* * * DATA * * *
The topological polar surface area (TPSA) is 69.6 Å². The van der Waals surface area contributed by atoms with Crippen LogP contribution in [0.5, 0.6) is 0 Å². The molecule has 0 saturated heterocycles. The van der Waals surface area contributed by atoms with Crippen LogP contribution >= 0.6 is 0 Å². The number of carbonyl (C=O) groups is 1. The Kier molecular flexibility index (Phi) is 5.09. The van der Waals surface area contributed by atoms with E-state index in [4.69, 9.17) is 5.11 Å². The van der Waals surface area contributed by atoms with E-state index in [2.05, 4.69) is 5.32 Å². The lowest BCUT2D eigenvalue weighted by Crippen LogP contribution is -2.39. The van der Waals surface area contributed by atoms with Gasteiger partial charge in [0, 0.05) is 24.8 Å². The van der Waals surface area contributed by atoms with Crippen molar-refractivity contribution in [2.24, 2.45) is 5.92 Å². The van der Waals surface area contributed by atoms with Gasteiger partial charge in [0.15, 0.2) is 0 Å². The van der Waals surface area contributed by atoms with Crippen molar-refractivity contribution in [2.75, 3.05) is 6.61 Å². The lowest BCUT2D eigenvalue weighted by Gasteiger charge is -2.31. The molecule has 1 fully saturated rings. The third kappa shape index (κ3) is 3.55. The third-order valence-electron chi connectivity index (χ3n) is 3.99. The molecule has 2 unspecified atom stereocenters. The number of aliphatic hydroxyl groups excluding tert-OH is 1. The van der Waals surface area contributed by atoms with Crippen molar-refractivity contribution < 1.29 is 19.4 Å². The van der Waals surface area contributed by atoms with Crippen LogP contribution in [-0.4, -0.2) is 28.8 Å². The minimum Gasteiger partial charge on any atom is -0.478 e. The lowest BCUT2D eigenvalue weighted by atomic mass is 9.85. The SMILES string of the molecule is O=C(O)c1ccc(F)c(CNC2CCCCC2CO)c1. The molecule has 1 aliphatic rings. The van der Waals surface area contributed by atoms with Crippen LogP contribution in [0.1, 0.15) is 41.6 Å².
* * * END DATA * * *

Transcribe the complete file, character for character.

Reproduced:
The topological polar surface area (TPSA) is 69.6 Å². The van der Waals surface area contributed by atoms with Crippen LogP contribution in [0.5, 0.6) is 0 Å². The molecule has 0 saturated heterocycles. The van der Waals surface area contributed by atoms with Crippen LogP contribution >= 0.6 is 0 Å². The number of carbonyl (C=O) groups is 1. The Kier molecular flexibility index (Phi) is 5.09. The van der Waals surface area contributed by atoms with E-state index in [4.69, 9.17) is 5.11 Å². The van der Waals surface area contributed by atoms with E-state index in [2.05, 4.69) is 5.32 Å². The lowest BCUT2D eigenvalue weighted by Crippen LogP contribution is -2.39. The van der Waals surface area contributed by atoms with Gasteiger partial charge in [0, 0.05) is 24.8 Å². The van der Waals surface area contributed by atoms with Crippen molar-refractivity contribution in [2.24, 2.45) is 5.92 Å². The van der Waals surface area contributed by atoms with Gasteiger partial charge in [0.15, 0.2) is 0 Å². The van der Waals surface area contributed by atoms with Crippen molar-refractivity contribution in [2.75, 3.05) is 6.61 Å². The lowest BCUT2D eigenvalue weighted by Gasteiger charge is -2.31. The molecule has 1 fully saturated rings. The third kappa shape index (κ3) is 3.55. The third-order valence-electron chi connectivity index (χ3n) is 3.99. The molecule has 2 unspecified atom stereocenters. The number of aliphatic hydroxyl groups excluding tert-OH is 1. The van der Waals surface area contributed by atoms with Crippen molar-refractivity contribution < 1.29 is 19.4 Å². The van der Waals surface area contributed by atoms with Crippen LogP contribution in [-0.4, -0.2) is 28.8 Å². The minimum Gasteiger partial charge on any atom is -0.478 e. The lowest BCUT2D eigenvalue weighted by atomic mass is 9.85. The SMILES string of the molecule is O=C(O)c1ccc(F)c(CNC2CCCCC2CO)c1. The molecule has 1 aliphatic rings. The van der Waals surface area contributed by atoms with Crippen LogP contribution in [0.1, 0.15) is 41.6 Å².